LONDON. — Of the absent legends from Tottenham Hotspur’s emotional goodbye to White Hart Lane on Sunday, none brought as much joy to the old stadium as Jimmy Greaves.
No one scored more goals at the Lane than Greaves’ 176 but the 77-year-old, who suffered a stroke in 2015, was not well enough to attend Sunday’s match against Manchester United, followed by the rain-soaked parade of 48 club legends.
In a testament to Greaves’ enduring legacy, around about the same time a rainbow appeared above the stadium in North London, another great goal scorer was equalling a 46-year-old record belonging to the former England striker.
Cristiano Ronaldo’s two goals in Real Madrid’s 4-1 win against Sevilla on Sunday took him level with Greaves on 366 goals in Europe’s five elite leagues.
Just three days later, another two goals from the reigning holder of the Ballon d’Or, in another 4-1 win for his team at Celta Vigo, saw him claim the record as his own outright.
Greaves’ record spanned a 14-year career at Chelsea, AC Milan, Spurs and West Ham United but 220 of his league goals came for Tottenham and, for supporters of a certain age, he remains synonymous with White Hart Lane.
Two of the loudest cheers on Sunday came for Gary Mabbutt and Ledley King, centre-backs who captained Spurs to silverware, but skill and goals have always been the most valued commodities at White Hart Lane and Greaves had both in abundance.
“He is a lot more skilful than people give him credit for,” 1960-61 Double-winning manager Bill Nicholson once said of his centre-forward.
Greaves’ goal scoring was never in doubt and his statistics, not least the record Ronaldo now owns, are still relevant today — particularly now Spurs have ended an era. His 266 goals in all competitions for Tottenham is a club record, while he is Chelsea’s seventh top-scorer with 132, despite spending just four seasons at Stamford Bridge.
He finished as First Division top scorer in England on a record six occasions and he was his club’s top scorer in 12 of the 14 seasons he played in the top flight. His 44 England goals came from 57 caps, and even an unhappy spell at AC Milan yielded nine goals in 14 appearances.
His finishing was dead-eye and composed — as Nicholson once put it: “He didn’t try to blast the back of the net out. He seemed to place the ball just inside the post as if he was making a pass to the stanchion in the back of the net.”
Greaves himself said: “A lot of players today make the mistake of feeling they have to blast it. They haven’t. You pick your spot.”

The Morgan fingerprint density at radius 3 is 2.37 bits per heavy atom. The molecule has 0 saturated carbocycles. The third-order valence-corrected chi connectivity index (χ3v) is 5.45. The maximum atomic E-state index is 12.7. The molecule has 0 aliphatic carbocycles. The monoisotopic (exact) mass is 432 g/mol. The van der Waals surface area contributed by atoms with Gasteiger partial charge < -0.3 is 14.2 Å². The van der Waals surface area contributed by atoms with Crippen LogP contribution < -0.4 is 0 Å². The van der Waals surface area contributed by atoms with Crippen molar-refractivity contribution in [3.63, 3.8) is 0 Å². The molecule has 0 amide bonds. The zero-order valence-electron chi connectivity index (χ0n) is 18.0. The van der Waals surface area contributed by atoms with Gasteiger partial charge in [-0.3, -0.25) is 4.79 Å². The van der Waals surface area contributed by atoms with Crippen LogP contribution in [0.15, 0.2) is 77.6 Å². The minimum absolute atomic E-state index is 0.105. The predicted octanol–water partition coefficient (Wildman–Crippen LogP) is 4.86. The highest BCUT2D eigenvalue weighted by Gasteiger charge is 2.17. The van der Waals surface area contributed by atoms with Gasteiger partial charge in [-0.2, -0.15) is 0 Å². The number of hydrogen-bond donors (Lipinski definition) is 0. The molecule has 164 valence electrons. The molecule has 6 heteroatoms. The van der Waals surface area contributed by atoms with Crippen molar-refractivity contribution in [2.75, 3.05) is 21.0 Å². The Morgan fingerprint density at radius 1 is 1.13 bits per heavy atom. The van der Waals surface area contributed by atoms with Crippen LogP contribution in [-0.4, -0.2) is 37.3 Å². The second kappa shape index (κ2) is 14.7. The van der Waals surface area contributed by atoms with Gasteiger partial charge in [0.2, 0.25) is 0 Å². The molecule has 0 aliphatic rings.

His two goals in Tottenham’s 5-1 win over Atletico Madrid in 1963 European Cup Winners’ Cup final were the perfect examples of his art. Both were half-volleys at the back post, passed into the net.
Greaves was also blessed with tremendous pace and poise. Perhaps his best goal at White Hart Lane came in 1965 against a Manchester United side boasting George Best, Bobby Charlton and Denis Law. Collecting a pass midway inside United’s half, Greaves turned an opponent and charged. In what seemed to be one swift movement, his acceleration took him away from three United defenders and left goalkeeper Pat Dunne sprawling in the dirt, allowing Greaves to tap in to an empty net. His dribbling was so fluid, he barely seems to the touch the ground.
“Scoring goals came naturally to me. I never felt tension, nerves, any sort of pressure. It was something I had been born to do,” he said.
He continued to score goals for Tottenham even after a serious bout of hepatitis in 1965 robbed him, by his own admission, of a yard of pace for the rest of his career. In 1969, the year before he was to leave the Lane, he scored another remarkable solo goal, running from the halfway line, untouchable and unflustered, to finish from close range against Newcastle. His ability was matched only by his modesty. “If I had scored every goal I’d missed, and missed every goal I’d scored, I wouldn’t half be in the record books,” he once said.
Greaves’ journey began at White Hart Lane as a 17-year-old with a goal for Chelsea on his debut and he had wanted his career to end there too. He joined Spurs from AC Milan in December 1961, just after their historic league and FA Cup Double, and left acrimoniously in 1970, when Nicholson arranged a swap deal with West Ham’s Martin Peters.
“It left a very bad taste,” Greaves later said. “It could have been done better, I didn’t want to go. I still had a lot to offer Tottenham, I had nothing to offer West Ham. My heart was still at White Hart Lane.”
More than anyone else, Greaves deserved the adulation of the crowd one last time on Sunday, particularly because he barely set foot in the stadium after leaving Tottenham. It is fitting that proceeds from the ground’s finale will go to The Tottenham Tribute Trust, the organisation which has given Greaves so much help since he suffered a major stroke in May 2015.
He was, at least, able to say goodbye to the stadium last month. He paid an emotional visit the Lane for the first time since his induction to Tottenham’s Hall of Fame in 2015, spending four hours there with his family.
“I’d love to have a kick-about,” he said.
Over in Spain, Ronaldo is becoming more and more like Greaves.
The Portugal captain is 32, already a year older than Greaves when he retired, and he conserves his energy now, coming alive in the box and saving his sprints for when there is the clearest route to goal.
He broke Greaves’ European goal record with a brace at Celta Vigo on Wednesday night.
By that point, the demolition of White Hart Lane was already well underway.
Greaves’ records there will last forever. — ESPN.